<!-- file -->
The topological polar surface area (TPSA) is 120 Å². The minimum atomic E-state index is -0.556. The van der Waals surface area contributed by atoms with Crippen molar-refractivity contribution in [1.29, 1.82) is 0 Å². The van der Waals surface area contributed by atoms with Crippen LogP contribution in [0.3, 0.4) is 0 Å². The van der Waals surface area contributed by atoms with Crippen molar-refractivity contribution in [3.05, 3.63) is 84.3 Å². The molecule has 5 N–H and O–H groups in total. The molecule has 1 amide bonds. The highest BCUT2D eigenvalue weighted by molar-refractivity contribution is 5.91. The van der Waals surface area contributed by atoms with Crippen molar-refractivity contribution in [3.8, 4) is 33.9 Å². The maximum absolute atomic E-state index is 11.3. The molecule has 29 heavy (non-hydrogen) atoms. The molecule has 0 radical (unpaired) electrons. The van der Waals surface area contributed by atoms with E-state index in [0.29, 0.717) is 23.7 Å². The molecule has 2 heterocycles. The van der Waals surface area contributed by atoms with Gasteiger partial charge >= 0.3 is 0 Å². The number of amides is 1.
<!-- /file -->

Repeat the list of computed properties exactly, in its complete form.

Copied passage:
The topological polar surface area (TPSA) is 120 Å². The minimum atomic E-state index is -0.556. The van der Waals surface area contributed by atoms with Crippen molar-refractivity contribution in [1.29, 1.82) is 0 Å². The van der Waals surface area contributed by atoms with Crippen LogP contribution in [0.3, 0.4) is 0 Å². The van der Waals surface area contributed by atoms with Crippen molar-refractivity contribution in [3.05, 3.63) is 84.3 Å². The molecule has 5 N–H and O–H groups in total. The molecule has 1 amide bonds. The highest BCUT2D eigenvalue weighted by molar-refractivity contribution is 5.91. The van der Waals surface area contributed by atoms with Crippen molar-refractivity contribution in [3.8, 4) is 33.9 Å². The maximum absolute atomic E-state index is 11.3. The molecule has 29 heavy (non-hydrogen) atoms. The molecule has 0 radical (unpaired) electrons. The van der Waals surface area contributed by atoms with E-state index in [0.29, 0.717) is 23.7 Å². The molecule has 2 heterocycles. The van der Waals surface area contributed by atoms with Gasteiger partial charge >= 0.3 is 0 Å². The number of amides is 1.